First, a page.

Venezuela boosted its crude oil exports nearly threefold in November to more than 500,000 barrels per day (bpd), including by hiding the true identity of tankers to avoid detection, Bloomberg reported on Tuesday, citing sources familiar with the matter and shipping and tanker-tracking data.
Almost the entire volume of oil exports from Venezuela was headed to China last month, while Venezuelan crude stockpiles fell substantially, according to the data reviewed by Bloomberg.
Data from internal documents of Venezuela’s state oil firm PDVSA, reviewed by Bloomberg, showed that the company stated the names of tankers that are no longer operational as vessels loading crude at a Venezuelan port in November. At least six tankers listed as loading Venezuelan crude last month were sent to scrapyards months ago, data compiled by Bloomberg shows. This suggests that the names and identification of the tankers may have been used by other vessels to ship Venezuelan crude.
PDVSA has been using ship-to-ship transfers for its exports to China, but reports emerged last week that Venezuela had resumed direct shipments of crude oil to China despite the escalating U.S. sanctions trying to stifle Nicolas Maduro’s regime.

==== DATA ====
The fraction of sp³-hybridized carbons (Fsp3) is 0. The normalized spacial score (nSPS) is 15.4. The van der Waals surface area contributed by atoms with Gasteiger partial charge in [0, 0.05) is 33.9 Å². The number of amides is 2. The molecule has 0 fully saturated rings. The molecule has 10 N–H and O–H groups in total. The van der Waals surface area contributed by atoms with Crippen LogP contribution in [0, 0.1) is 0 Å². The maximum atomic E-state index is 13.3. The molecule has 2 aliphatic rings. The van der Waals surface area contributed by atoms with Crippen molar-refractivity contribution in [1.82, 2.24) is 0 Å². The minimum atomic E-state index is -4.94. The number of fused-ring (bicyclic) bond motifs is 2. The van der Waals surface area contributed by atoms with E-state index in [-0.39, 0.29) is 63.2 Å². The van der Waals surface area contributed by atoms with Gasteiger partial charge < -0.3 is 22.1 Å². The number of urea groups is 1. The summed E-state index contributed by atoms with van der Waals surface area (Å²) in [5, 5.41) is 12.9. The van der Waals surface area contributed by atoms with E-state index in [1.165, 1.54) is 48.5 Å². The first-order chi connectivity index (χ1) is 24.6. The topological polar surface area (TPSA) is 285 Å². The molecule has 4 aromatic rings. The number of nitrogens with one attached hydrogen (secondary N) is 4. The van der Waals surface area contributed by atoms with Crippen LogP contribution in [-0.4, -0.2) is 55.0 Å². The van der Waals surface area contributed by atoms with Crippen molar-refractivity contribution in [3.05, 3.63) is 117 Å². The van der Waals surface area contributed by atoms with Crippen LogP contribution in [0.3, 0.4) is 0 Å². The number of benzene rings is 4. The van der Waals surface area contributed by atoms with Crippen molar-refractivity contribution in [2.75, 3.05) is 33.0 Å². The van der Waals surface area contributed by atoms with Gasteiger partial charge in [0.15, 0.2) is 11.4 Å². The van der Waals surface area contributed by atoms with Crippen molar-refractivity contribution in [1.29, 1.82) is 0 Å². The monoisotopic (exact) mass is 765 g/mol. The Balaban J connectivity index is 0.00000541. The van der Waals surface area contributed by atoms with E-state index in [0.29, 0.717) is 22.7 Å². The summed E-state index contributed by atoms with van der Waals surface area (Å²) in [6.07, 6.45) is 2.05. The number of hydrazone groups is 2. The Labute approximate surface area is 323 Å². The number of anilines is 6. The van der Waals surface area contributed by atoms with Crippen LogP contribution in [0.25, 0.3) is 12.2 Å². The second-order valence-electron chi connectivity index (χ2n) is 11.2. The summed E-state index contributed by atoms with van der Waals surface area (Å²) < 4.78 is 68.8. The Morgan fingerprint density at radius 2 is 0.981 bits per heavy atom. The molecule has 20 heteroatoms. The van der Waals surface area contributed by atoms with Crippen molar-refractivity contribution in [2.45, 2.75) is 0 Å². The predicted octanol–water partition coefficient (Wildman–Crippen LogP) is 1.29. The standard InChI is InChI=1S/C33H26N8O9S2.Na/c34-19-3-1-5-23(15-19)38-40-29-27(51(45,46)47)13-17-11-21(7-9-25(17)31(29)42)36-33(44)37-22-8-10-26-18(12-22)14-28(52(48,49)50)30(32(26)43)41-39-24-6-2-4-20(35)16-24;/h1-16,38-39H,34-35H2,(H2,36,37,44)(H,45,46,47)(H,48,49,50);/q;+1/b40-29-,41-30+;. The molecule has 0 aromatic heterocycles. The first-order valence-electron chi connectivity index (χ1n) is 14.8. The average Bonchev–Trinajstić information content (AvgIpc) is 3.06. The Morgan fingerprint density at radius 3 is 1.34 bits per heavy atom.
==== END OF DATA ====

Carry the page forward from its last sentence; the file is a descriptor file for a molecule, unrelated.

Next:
China is the biggest buyer of Venezuelan crude as it is of Iranian crude, despite U.S. sanctions aimed at stifling the two countries’ oil revenues. As a result of the sanctions, Venezuela’s production and exports have suffered gravely, with estimates that the average crude oil exports falling to 359,000 bpd in October. The drop followed the expiry of a grace period the U.S. had given to commodity traders to wind down their oil-for-fuel swap business with Venezuela, which was allowed for humanitarian reasons.
Besides the ship-to-ship transfers, Venezuela and China are also employing another tactic used by Iranian tankers: switching the transponders off for most of their voyage and only switching them on again when they near their destination.
By Tsvetana Paraskova for Oilprice.com
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